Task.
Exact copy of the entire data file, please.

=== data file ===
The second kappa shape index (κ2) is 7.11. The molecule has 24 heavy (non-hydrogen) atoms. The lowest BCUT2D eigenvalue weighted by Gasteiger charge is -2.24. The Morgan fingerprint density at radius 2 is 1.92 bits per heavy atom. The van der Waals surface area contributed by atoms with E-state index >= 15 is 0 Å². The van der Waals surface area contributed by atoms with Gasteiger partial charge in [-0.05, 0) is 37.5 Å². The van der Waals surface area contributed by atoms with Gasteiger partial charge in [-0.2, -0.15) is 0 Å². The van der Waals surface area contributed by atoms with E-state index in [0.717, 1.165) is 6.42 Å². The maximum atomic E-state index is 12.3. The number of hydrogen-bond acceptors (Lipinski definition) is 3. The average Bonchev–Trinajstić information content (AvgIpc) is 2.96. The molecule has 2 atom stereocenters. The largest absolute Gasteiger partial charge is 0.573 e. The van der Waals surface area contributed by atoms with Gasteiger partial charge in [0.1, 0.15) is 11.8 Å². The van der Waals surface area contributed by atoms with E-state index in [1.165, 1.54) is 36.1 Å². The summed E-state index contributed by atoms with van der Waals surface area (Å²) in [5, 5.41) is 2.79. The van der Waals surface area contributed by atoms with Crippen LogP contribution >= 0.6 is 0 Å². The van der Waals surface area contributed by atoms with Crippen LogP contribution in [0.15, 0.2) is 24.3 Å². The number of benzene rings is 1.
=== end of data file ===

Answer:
The second kappa shape index (κ2) is 7.11. The molecule has 24 heavy (non-hydrogen) atoms. The lowest BCUT2D eigenvalue weighted by Gasteiger charge is -2.24. The Morgan fingerprint density at radius 2 is 1.92 bits per heavy atom. The van der Waals surface area contributed by atoms with E-state index >= 15 is 0 Å². The van der Waals surface area contributed by atoms with Gasteiger partial charge in [-0.05, 0) is 37.5 Å². The van der Waals surface area contributed by atoms with Gasteiger partial charge in [-0.2, -0.15) is 0 Å². The van der Waals surface area contributed by atoms with E-state index in [0.717, 1.165) is 6.42 Å². The maximum atomic E-state index is 12.3. The number of hydrogen-bond acceptors (Lipinski definition) is 3. The average Bonchev–Trinajstić information content (AvgIpc) is 2.96. The molecule has 2 atom stereocenters. The largest absolute Gasteiger partial charge is 0.573 e. The van der Waals surface area contributed by atoms with Gasteiger partial charge in [0.1, 0.15) is 11.8 Å². The van der Waals surface area contributed by atoms with E-state index in [1.165, 1.54) is 36.1 Å². The summed E-state index contributed by atoms with van der Waals surface area (Å²) in [5, 5.41) is 2.79. The van der Waals surface area contributed by atoms with Crippen LogP contribution >= 0.6 is 0 Å². The van der Waals surface area contributed by atoms with Crippen LogP contribution in [0.15, 0.2) is 24.3 Å². The number of benzene rings is 1.